Nonito Donaire, Amir Khan score stoppages: Boxing roundup

Nonito Donaire stopped Jorge Arce with left late in the third round Saturday night to retain the WBO super-bantamweight championship at Toyota Center.

Filipino Donaire calls out Mares

Nonito Donaire, left, hits Jorge Arce during their O junior featherweight title boxing match at Toyota Center in Houston. (David J. Phillip/Associated Press)

Nonito Donaire stopped Jorge Arce with left late in the third round Saturday night to retain the WBO super-bantamweight title and send the Mexican veteran into retirement.

Donaire, from the Philippines, improved to 31-1 with his 20th knockout. Arce dropped to 61-7-2.

"My left hook was a damaging hook tonight," Donaire said. "I felt very strong in the ring."

Donaire won in front of a raucous, mostly pro-Arce crowd of 7,250 at Toyota Center in Houston.

"The reason why people survive is because they are afraid to open up," Donaire said. "I have a lot of respect for [Arce] because he came in there and he opened up. He wasn't afraid. He was aiming to surprise me. But when he was opening up, that gave me the left hook and when I can throw sitting down on that left hook, everybody will go down."

The 30-year-old Donaire hasn't lost a fight in more than 11 years. He also knocked down Arce with about 2 minutes to go in the second round with a right-left combination.

"I'd promised my kids that If I lost this fight, I'd retire," said the 33-year-old Arce, a former world champion. "Fortunately, I have taken care of what I have earned through the years."

The fight headlined HBO's World Championship Boxing season finale, and the broadcast marked Larry Merchant's last after 35 years as a ringside boxing commentator for the network.

"All good things come to an end," Merchant told The Associated Press prior to the fight. "There will always be more fights. It was great to go out on a great fight like last week [Juan Manuel Marquez's knockout of Manny Pacquiao] and to be able to speak directly to all the fans of HBO Boxing for all these years."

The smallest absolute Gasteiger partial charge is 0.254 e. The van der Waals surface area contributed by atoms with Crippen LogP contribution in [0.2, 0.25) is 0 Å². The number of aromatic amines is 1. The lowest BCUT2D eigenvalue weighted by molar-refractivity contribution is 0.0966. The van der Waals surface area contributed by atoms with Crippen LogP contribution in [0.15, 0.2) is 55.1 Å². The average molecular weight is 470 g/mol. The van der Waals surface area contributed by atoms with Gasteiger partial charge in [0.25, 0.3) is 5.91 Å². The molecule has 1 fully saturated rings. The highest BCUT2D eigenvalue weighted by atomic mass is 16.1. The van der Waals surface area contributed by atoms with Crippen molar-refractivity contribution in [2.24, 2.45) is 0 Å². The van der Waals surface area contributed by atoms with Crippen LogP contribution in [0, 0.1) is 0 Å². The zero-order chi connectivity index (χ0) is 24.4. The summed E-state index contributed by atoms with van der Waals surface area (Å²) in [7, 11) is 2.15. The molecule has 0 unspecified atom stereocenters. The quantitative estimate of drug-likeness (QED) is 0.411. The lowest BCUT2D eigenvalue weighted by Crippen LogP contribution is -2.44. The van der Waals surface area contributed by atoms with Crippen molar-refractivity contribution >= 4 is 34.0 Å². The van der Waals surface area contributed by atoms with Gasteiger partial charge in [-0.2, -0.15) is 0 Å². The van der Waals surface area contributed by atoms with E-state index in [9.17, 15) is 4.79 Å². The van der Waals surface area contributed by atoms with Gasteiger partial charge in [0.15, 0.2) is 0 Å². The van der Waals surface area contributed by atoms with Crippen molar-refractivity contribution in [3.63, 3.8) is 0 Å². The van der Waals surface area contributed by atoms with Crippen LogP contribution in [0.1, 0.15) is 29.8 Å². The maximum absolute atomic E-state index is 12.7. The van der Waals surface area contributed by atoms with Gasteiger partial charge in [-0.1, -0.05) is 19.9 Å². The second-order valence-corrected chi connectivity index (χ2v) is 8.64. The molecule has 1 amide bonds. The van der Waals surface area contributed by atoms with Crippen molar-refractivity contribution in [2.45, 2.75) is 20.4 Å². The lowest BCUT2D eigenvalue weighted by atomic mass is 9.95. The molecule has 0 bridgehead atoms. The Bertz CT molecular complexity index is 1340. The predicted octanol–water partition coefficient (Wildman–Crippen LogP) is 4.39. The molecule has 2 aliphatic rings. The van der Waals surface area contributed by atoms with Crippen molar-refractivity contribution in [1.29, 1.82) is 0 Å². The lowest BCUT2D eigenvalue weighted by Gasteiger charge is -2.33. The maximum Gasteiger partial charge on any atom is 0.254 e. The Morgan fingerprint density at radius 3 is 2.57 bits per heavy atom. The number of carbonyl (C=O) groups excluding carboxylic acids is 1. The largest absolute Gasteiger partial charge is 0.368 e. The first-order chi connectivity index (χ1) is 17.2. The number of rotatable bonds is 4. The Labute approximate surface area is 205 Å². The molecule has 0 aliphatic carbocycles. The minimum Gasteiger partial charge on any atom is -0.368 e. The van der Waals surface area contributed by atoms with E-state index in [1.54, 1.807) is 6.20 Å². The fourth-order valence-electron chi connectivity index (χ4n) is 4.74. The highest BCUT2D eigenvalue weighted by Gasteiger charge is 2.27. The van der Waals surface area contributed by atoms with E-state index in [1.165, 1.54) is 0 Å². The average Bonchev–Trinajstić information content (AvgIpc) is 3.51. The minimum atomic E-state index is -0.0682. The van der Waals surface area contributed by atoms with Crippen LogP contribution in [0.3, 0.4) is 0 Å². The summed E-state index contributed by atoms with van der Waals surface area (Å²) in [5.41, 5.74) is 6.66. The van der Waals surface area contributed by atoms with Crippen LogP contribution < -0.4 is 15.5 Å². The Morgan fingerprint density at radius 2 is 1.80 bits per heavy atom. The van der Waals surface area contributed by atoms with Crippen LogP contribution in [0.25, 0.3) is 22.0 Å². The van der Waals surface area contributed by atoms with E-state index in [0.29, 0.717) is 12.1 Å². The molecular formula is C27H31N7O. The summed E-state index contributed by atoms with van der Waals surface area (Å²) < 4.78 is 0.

Donaire said he wanted to fight the other top fighters in the division, Abner Mares and Guillermo Rigondeaux.

The 81-year-old Merchant was inducted into the International Boxing Hall of Fame in 2009.

"Thirty-five years on one show in television? I never imagined that it could go on for that long, because that is not what happens in the entertainment world."

An undercard fight between WBA super-bantamweight champion Rigondeaux of Cuba and Poonsawat Kratingdaenggym of Thailand was scratched after Poonsawat failed a physical this week.

Poonsawat was denied a license by the Texas Department of Licensing and Regulation after he failed blood tests. The reason for the failed blood tests wasn't disclosed.

Santa Cruz wins on network TV

Leo Santa Cruz defended his IBF bantamweight title with a unanimous decision over Alberto Guevara on Saturday in the first live boxing match on CBS in 15 years.

Santa Cruz (23-0-1, 13 KOs) won his third defence of his 118-pound belt in just over three months with steady aggression against Guevara (16-1), who performed well despite taking the fight on three weeks' notice.